The ear-rings are emerald tear-drops which “a sweet young boy” used to settle a debt. I think that wasd Geoffrey and they were D‘s. Sim gives something to Fela. Kvothe explains to Devi to set the mommet on fire, trying wax first and then clay.
Kvothe and Wil go into the Golden Pony, where Kvothe has been going for two span to establish a pattern. There’s a cry of “Fire!” Kvothe runs upstairs and opens the door to Ambrose’s room with a siege stone, which he explains he has made in the Fishery. He throws Ambrose’s clothes out of the window. Sim, outside, stomps on things with his hobnailed boots, which will break a clay mommet. People come in and throw water on things. Wil fakes bandaging Kvothe’s hand, which isn’t burned because of Sim’s stuff. Ambrose rushes back and accuses Kvothe of stealing, Kvothe pretends he doesn’t know whose rooms they are.
Then back in the forest Fela comes back and explains how Ambrose rushed off, and she followed and was scornful at him, and she asks Sim to improvise Eld Vintic poetry about it, which he does. Wil and Sim talk about how they have made things better—Sim by adding trashy women’s clothes to Ambrose’s clothes in the courtyard, Wil by dropping a poem about Ambrose’s “powerful affection” for Hemme. Devi asks what Kvothe did, and he says nothing but destroying the mommet. Wil mentions that he kicked over the chamber pot. He shows them that he found the pawn slip for the ring. And he tells us, but not them, that he found it in Ambrose’s purse, where there was also six talents—enough for a night out for Ambrose, or to repay his debt to Devi for him.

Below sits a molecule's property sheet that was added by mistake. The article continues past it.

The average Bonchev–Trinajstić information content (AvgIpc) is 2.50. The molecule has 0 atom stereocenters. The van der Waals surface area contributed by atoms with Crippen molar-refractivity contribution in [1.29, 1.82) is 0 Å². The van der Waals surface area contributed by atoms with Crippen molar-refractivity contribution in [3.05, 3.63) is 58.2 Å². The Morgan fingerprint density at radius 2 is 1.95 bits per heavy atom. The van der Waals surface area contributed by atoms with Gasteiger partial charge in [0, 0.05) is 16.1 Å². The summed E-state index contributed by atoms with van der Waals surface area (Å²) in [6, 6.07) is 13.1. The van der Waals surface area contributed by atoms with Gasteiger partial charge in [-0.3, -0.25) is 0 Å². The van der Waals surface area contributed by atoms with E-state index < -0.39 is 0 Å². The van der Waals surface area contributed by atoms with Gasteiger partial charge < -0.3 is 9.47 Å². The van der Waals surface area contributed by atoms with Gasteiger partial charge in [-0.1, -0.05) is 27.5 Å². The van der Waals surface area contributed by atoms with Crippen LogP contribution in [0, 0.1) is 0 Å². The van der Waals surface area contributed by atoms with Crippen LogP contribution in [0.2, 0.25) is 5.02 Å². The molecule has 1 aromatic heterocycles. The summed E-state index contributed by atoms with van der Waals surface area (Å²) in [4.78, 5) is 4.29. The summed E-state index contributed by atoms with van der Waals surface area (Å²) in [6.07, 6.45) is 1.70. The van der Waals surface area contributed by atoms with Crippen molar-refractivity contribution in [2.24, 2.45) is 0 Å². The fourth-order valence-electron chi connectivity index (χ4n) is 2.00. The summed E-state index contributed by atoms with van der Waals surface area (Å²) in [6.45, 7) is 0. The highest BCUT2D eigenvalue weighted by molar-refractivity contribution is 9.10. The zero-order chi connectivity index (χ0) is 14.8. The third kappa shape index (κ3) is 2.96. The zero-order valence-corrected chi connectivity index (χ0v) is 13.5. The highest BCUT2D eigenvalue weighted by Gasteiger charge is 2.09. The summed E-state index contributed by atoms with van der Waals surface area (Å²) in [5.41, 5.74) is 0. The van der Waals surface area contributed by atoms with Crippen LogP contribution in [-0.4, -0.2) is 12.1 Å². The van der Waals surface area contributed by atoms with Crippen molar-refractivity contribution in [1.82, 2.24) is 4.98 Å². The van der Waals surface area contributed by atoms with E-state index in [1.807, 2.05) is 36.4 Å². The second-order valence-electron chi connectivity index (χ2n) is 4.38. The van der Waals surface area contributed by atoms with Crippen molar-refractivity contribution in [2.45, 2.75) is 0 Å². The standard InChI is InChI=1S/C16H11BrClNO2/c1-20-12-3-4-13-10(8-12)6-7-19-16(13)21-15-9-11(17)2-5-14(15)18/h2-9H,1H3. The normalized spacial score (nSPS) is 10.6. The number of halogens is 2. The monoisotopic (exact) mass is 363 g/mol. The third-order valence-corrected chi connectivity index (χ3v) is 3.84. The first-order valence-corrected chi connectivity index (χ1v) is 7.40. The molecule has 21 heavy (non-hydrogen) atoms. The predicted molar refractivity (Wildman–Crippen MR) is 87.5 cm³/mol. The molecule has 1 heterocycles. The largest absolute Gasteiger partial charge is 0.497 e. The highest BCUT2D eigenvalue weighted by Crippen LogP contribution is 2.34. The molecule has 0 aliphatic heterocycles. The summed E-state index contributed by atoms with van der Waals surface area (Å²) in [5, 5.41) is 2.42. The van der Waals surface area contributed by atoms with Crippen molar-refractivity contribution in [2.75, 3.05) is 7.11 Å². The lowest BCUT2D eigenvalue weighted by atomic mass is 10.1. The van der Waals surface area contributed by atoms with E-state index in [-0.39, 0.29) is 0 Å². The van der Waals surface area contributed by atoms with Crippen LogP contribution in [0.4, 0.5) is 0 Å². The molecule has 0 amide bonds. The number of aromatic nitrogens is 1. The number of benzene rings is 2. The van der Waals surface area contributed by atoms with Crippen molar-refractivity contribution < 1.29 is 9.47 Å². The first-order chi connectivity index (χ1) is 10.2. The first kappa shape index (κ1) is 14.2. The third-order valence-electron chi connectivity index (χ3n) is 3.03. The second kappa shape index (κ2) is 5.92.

Chapter 34 is “Baubles”
Kvothe redeems the ring, using Ambrose’s money that he stole. In a case he sees D‘s emerald necklace, and immediately guesses that she sold it to buy his lutecase. And then he looks for her and can’t find her, what a surprise.
And we’ll stop there and start next time from Chapter 35.
Jo Walton is a science fiction and fantasy writer. She’s published two poetry collections and nine novels, most recently Among Others, and if you liked this post you will like it. She reads a lot, and blogs about it here regularly. She comes from Wales but lives in Montreal where the food and books are more varied.